If you want to avoid the "increased injuries" scenario, then you will have to find a way to carry on the bike itself, which comes with it's own upsides and downsides. Obviously this is usually going to be a more comfortable and convenient solution, as you can carry in a backpack, tank bag, saddle bags, holster attached to the bike, etc. Lots of options. Unfortunately, most "off your person" solutions are going to have the problem of the firearm not being quite as readily available, which negates the whole purpose to an extent, and what happens to the firearm during an accident if it is physically on the bike in a holster or bag? You definitely do not want to lose the firearm for all the reasons I doubt I need to cover here. Also, transferring it back and forth between yourself and the bike at every stop is cumbersome at the least, and if you need to keep it concealed then the situation is a whole lot more difficult.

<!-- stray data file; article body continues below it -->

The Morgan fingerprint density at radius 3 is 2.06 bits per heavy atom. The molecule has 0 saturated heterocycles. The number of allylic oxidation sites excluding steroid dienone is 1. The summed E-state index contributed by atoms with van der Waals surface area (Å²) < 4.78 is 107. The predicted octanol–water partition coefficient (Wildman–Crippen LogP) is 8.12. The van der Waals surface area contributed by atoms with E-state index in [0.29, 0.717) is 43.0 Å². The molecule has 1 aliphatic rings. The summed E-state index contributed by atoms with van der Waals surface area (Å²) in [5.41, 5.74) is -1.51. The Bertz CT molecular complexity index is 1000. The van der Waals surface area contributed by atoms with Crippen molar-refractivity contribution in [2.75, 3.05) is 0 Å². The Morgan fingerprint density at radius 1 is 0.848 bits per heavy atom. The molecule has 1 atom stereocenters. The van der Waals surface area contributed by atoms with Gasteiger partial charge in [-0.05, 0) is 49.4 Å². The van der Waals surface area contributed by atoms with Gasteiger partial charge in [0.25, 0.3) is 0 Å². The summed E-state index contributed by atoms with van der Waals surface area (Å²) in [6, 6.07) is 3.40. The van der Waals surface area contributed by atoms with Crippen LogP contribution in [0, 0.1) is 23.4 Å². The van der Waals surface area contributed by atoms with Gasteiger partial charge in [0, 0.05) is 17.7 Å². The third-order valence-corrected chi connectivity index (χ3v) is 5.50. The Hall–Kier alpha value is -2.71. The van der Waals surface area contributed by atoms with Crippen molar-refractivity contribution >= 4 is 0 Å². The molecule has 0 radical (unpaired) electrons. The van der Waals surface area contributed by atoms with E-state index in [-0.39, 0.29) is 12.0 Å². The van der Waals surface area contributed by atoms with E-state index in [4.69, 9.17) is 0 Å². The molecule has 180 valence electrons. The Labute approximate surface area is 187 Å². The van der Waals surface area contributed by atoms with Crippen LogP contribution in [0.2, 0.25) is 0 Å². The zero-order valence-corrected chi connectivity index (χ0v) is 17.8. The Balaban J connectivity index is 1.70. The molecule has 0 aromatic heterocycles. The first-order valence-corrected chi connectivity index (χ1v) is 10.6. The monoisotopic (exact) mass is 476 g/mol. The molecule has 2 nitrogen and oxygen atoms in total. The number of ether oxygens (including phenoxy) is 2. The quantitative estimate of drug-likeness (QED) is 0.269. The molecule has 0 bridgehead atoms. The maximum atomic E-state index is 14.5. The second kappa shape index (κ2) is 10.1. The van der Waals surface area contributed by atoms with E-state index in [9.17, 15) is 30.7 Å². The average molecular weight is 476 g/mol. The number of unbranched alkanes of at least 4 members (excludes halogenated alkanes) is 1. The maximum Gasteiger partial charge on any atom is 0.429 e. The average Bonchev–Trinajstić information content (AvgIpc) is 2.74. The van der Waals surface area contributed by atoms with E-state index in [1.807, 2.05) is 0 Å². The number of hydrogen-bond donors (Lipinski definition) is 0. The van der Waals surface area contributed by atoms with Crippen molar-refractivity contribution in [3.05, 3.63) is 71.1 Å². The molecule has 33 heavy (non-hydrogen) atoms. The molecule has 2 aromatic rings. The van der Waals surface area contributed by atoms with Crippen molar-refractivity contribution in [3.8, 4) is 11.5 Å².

There is another important reality to consider whether you carry on your person or on the bike. Many people are unaware of this but in some places it is standard procedure/policy/whatever that when first responders, paramedics, etc., arrive at the scene of an accident, if a firearm is found they are not allowed to render aid until law enforcement arrives. I'm sure this is much more likely in some of our "less constitution friendly" states than others, but this means there is a possibility that if you are in an accident and your firearm is ejected from either your bike or yourself, you may very well be left on the pavement longer than you can afford before anyone will help you. I have yet to see or hear of this actually happening, but it is a possibility of which you need to be aware.

As for carrying positions, you will likely end up with more than one. Different situations call for different types of carry. Again, it all basically hinges on risk and what you are willing and able to accept/mitigate. Below are options I have either used or witnessed others using.

On-person carry:

Shoulder Holster: